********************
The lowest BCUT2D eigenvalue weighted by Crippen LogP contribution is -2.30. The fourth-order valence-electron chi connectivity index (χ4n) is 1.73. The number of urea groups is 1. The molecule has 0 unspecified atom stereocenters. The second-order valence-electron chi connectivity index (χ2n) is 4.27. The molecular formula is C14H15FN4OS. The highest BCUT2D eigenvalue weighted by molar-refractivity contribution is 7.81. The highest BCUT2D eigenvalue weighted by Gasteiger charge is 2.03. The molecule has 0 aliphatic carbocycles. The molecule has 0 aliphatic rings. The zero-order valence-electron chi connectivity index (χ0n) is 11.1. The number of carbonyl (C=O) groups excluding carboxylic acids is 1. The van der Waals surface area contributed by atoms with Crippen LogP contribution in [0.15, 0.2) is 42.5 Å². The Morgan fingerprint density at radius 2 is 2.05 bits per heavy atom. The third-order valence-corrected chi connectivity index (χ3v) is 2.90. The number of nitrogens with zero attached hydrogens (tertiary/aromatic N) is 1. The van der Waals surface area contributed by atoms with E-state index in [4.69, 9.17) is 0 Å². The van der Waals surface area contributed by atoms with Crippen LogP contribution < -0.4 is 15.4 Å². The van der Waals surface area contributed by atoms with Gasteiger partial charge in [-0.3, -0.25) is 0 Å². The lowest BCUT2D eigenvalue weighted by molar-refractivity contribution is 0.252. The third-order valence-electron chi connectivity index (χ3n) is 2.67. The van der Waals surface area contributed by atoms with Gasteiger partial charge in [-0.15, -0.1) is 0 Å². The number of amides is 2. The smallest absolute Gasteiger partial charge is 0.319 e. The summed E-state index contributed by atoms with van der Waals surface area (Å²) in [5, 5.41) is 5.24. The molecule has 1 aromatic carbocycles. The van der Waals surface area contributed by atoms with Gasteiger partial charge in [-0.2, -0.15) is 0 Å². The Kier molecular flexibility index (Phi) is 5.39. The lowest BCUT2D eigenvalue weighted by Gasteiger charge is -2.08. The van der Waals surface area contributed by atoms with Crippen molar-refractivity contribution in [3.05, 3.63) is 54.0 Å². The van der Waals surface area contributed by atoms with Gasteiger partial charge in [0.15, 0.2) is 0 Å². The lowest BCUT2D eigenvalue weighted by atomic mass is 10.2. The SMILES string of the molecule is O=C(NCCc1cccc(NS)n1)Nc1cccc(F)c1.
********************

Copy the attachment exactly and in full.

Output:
The lowest BCUT2D eigenvalue weighted by Crippen LogP contribution is -2.30. The fourth-order valence-electron chi connectivity index (χ4n) is 1.73. The number of urea groups is 1. The molecule has 0 unspecified atom stereocenters. The second-order valence-electron chi connectivity index (χ2n) is 4.27. The molecular formula is C14H15FN4OS. The highest BCUT2D eigenvalue weighted by molar-refractivity contribution is 7.81. The highest BCUT2D eigenvalue weighted by Gasteiger charge is 2.03. The molecule has 0 aliphatic carbocycles. The molecule has 0 aliphatic rings. The zero-order valence-electron chi connectivity index (χ0n) is 11.1. The number of carbonyl (C=O) groups excluding carboxylic acids is 1. The van der Waals surface area contributed by atoms with Crippen LogP contribution in [0.15, 0.2) is 42.5 Å². The Morgan fingerprint density at radius 2 is 2.05 bits per heavy atom. The third-order valence-corrected chi connectivity index (χ3v) is 2.90. The number of nitrogens with zero attached hydrogens (tertiary/aromatic N) is 1. The van der Waals surface area contributed by atoms with E-state index in [4.69, 9.17) is 0 Å². The van der Waals surface area contributed by atoms with Crippen LogP contribution < -0.4 is 15.4 Å². The van der Waals surface area contributed by atoms with Gasteiger partial charge in [-0.3, -0.25) is 0 Å². The lowest BCUT2D eigenvalue weighted by molar-refractivity contribution is 0.252. The third-order valence-electron chi connectivity index (χ3n) is 2.67. The van der Waals surface area contributed by atoms with Gasteiger partial charge in [-0.15, -0.1) is 0 Å². The number of amides is 2. The smallest absolute Gasteiger partial charge is 0.319 e. The summed E-state index contributed by atoms with van der Waals surface area (Å²) in [5, 5.41) is 5.24. The molecule has 1 aromatic carbocycles. The van der Waals surface area contributed by atoms with Gasteiger partial charge in [-0.2, -0.15) is 0 Å². The Kier molecular flexibility index (Phi) is 5.39. The lowest BCUT2D eigenvalue weighted by Gasteiger charge is -2.08. The van der Waals surface area contributed by atoms with Crippen molar-refractivity contribution in [3.05, 3.63) is 54.0 Å². The van der Waals surface area contributed by atoms with Gasteiger partial charge in [0.15, 0.2) is 0 Å². The lowest BCUT2D eigenvalue weighted by atomic mass is 10.2. The SMILES string of the molecule is O=C(NCCc1cccc(NS)n1)Nc1cccc(F)c1.